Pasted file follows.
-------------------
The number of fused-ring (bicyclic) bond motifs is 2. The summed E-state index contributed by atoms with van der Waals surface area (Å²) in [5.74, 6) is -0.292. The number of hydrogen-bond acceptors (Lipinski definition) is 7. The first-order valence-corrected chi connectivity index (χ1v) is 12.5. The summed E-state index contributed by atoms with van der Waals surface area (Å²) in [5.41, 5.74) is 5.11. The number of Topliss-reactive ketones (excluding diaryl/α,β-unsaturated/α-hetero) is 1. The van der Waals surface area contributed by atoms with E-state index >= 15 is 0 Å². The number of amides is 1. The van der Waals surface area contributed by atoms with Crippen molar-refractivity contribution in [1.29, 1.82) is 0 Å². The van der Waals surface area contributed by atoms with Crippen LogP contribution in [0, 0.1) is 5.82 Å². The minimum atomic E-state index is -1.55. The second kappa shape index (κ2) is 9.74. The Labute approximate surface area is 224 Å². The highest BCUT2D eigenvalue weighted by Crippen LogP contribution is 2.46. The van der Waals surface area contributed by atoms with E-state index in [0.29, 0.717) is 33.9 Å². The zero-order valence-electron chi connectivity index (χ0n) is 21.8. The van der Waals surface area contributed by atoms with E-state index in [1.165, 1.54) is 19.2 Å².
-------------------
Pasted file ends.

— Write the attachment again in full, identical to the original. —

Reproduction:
The number of fused-ring (bicyclic) bond motifs is 2. The summed E-state index contributed by atoms with van der Waals surface area (Å²) in [5.74, 6) is -0.292. The number of hydrogen-bond acceptors (Lipinski definition) is 7. The first-order valence-corrected chi connectivity index (χ1v) is 12.5. The summed E-state index contributed by atoms with van der Waals surface area (Å²) in [5.41, 5.74) is 5.11. The number of Topliss-reactive ketones (excluding diaryl/α,β-unsaturated/α-hetero) is 1. The van der Waals surface area contributed by atoms with E-state index >= 15 is 0 Å². The number of amides is 1. The van der Waals surface area contributed by atoms with Crippen molar-refractivity contribution in [1.29, 1.82) is 0 Å². The van der Waals surface area contributed by atoms with Crippen LogP contribution in [0, 0.1) is 5.82 Å². The minimum atomic E-state index is -1.55. The second kappa shape index (κ2) is 9.74. The Labute approximate surface area is 224 Å². The highest BCUT2D eigenvalue weighted by Crippen LogP contribution is 2.46. The van der Waals surface area contributed by atoms with E-state index in [0.29, 0.717) is 33.9 Å². The zero-order valence-electron chi connectivity index (χ0n) is 21.8. The van der Waals surface area contributed by atoms with E-state index in [1.165, 1.54) is 19.2 Å².